Eventually.docx - Eventually however \u2018a solemn and conscientious regard to my duty prevailed with me to consent to return to the flock from which I

Eventually.docx - Eventually however u2018a solemn and...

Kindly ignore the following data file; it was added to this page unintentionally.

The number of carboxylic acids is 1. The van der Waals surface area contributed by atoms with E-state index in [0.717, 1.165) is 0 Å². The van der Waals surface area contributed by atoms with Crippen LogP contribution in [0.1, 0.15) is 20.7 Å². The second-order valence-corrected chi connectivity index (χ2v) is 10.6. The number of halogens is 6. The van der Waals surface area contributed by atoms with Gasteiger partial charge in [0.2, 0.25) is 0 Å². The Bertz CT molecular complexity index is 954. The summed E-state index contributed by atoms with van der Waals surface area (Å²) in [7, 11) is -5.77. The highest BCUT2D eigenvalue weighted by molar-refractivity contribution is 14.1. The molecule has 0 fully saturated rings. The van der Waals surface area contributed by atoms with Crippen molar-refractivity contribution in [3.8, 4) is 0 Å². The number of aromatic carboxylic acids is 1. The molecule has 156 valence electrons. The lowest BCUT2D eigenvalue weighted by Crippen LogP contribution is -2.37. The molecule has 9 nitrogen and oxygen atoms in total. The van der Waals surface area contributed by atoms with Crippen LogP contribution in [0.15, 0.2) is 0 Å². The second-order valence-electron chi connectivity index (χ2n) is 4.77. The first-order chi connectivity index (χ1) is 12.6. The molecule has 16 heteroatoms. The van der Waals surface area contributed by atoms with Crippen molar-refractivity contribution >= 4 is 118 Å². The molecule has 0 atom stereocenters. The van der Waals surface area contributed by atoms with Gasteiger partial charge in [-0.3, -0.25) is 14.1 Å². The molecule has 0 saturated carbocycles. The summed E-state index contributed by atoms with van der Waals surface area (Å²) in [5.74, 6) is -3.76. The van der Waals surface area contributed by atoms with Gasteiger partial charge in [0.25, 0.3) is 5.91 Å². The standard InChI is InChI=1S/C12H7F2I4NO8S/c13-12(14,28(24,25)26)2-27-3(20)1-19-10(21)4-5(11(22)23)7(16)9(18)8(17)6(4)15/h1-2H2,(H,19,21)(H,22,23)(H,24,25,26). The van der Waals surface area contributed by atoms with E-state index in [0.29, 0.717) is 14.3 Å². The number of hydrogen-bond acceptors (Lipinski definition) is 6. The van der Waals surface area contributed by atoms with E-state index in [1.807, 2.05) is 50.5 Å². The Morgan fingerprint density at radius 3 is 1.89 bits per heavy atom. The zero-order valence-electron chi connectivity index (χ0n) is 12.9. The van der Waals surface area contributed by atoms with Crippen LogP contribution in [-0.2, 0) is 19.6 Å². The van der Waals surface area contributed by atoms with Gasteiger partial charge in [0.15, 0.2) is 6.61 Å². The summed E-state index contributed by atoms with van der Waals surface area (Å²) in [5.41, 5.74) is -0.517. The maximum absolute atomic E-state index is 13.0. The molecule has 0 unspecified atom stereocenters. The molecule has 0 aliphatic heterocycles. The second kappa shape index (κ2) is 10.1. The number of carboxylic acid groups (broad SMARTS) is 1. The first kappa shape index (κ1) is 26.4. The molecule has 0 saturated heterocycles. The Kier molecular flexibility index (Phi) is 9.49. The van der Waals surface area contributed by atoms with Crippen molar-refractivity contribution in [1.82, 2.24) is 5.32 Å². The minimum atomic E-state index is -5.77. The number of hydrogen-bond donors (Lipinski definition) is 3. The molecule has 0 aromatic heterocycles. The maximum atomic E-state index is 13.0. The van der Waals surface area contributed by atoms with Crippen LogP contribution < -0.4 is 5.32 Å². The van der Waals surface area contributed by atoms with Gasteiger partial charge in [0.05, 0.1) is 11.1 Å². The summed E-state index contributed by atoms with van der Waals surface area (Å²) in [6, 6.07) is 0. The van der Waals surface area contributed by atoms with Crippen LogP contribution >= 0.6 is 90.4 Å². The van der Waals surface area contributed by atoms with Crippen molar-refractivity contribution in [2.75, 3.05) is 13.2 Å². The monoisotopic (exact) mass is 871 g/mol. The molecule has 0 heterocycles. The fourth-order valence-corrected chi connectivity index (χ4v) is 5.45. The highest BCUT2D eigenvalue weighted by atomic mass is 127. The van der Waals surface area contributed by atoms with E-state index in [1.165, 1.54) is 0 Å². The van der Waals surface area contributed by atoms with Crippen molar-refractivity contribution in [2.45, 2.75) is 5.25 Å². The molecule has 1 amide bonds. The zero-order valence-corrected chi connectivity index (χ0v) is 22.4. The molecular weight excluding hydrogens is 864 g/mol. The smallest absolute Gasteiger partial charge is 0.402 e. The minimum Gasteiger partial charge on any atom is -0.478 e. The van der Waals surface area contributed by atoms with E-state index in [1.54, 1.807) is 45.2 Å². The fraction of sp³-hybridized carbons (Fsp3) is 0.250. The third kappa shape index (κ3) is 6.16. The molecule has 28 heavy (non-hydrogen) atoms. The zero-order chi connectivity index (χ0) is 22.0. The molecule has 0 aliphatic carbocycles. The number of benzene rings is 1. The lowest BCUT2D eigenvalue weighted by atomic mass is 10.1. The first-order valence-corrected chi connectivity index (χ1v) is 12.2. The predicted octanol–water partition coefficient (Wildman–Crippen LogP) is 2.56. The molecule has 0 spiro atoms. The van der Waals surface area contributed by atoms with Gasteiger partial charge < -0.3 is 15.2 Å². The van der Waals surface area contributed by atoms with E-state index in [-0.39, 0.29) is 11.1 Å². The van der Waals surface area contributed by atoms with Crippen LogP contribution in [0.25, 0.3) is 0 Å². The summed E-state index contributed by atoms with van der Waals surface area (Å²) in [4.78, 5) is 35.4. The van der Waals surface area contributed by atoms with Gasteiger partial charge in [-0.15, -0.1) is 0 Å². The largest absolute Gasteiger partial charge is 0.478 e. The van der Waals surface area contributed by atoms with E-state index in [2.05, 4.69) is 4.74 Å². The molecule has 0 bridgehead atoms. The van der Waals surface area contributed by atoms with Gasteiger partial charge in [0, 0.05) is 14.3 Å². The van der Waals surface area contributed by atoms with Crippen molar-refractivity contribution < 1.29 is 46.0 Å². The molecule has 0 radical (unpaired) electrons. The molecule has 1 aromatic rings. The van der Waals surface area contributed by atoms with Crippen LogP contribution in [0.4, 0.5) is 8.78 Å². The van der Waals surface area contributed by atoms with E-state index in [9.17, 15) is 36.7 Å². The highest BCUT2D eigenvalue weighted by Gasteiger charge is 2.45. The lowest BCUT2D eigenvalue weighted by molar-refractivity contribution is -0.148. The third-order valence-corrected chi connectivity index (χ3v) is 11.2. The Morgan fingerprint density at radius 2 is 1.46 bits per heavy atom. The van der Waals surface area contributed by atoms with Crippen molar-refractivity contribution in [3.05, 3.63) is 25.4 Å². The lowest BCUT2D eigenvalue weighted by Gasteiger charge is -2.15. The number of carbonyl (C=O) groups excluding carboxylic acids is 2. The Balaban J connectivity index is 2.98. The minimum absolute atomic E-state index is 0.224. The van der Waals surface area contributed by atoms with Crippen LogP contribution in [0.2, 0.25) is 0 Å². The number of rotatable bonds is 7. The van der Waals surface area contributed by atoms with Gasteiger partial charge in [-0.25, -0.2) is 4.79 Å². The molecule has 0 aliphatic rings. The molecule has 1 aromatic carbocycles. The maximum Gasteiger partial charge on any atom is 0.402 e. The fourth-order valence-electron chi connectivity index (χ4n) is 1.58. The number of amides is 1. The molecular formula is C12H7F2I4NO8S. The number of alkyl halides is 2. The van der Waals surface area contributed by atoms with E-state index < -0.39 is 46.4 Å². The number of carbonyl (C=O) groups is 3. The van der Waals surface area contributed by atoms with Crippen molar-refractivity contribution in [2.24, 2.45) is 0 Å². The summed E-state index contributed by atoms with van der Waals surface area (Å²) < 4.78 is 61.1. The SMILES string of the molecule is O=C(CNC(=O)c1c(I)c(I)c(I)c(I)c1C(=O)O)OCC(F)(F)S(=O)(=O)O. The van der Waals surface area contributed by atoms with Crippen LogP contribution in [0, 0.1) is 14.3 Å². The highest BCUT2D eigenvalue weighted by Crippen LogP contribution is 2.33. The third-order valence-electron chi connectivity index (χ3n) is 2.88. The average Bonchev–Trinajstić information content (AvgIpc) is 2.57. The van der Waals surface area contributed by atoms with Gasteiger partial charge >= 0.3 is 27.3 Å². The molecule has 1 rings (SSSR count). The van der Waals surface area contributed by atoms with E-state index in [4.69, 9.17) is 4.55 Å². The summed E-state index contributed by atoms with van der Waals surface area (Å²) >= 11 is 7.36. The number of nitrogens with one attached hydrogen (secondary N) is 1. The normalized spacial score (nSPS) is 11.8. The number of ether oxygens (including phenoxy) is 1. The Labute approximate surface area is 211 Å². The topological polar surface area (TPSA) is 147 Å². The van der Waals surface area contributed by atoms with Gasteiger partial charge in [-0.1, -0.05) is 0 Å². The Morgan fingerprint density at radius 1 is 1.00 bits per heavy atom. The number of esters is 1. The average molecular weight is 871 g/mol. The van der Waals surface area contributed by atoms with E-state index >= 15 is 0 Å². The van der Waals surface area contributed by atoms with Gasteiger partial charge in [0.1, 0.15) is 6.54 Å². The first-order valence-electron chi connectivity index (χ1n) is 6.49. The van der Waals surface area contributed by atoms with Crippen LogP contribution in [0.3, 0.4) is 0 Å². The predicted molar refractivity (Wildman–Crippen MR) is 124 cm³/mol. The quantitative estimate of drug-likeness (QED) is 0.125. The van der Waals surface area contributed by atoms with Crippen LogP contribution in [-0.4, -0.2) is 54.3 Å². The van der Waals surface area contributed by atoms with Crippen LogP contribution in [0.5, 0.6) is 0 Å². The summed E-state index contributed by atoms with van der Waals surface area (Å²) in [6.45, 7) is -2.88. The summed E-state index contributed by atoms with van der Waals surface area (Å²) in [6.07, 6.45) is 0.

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Eventually, however, ‘a solemn and conscientious regard to my duty prevailed with me to consent to return to the flock from which I had torn- but with what grief, tears, great anxiety and distress I did this, the Lord is my best witness.’ From the time of his return in 1541, Calvin fought a long and bitter struggle for the spiritual independence of Geneva Church and for imposition of a rigorous discipline known as John Calvin’s ‘Ecclesiastical Ordinances’. (see Chadwick 1964: 83-88). In fact the laws he was seeking to impose were mostly traditional medieval laws, though they seem extreme to us. Also he was seeking to impose them on the whole of Genevan society. Church and state worked together. An offender would be privately admonished by the elders, then if no repentance were observed, the charge would be laid in the presence of witnesses. This would be followed by exclusion from the Lord’s Super, and finally by excommunication – the case being heard by a Council of lay leaders. This meant not only excommunication from the church but also banishment from society and Geneva, membership of the church and of the state were the same thing. Laws concerning marriage, divorce, the theatre, public festivals, swearing, behaviour I public places, were made. From 1550 onwards ministers accompanied by the elders or deacon visited every house and examined the faith of every citizen. The penalties for offences were often extreme and capital punishment was used. Calvin is accused of being dictator of Geneva, though

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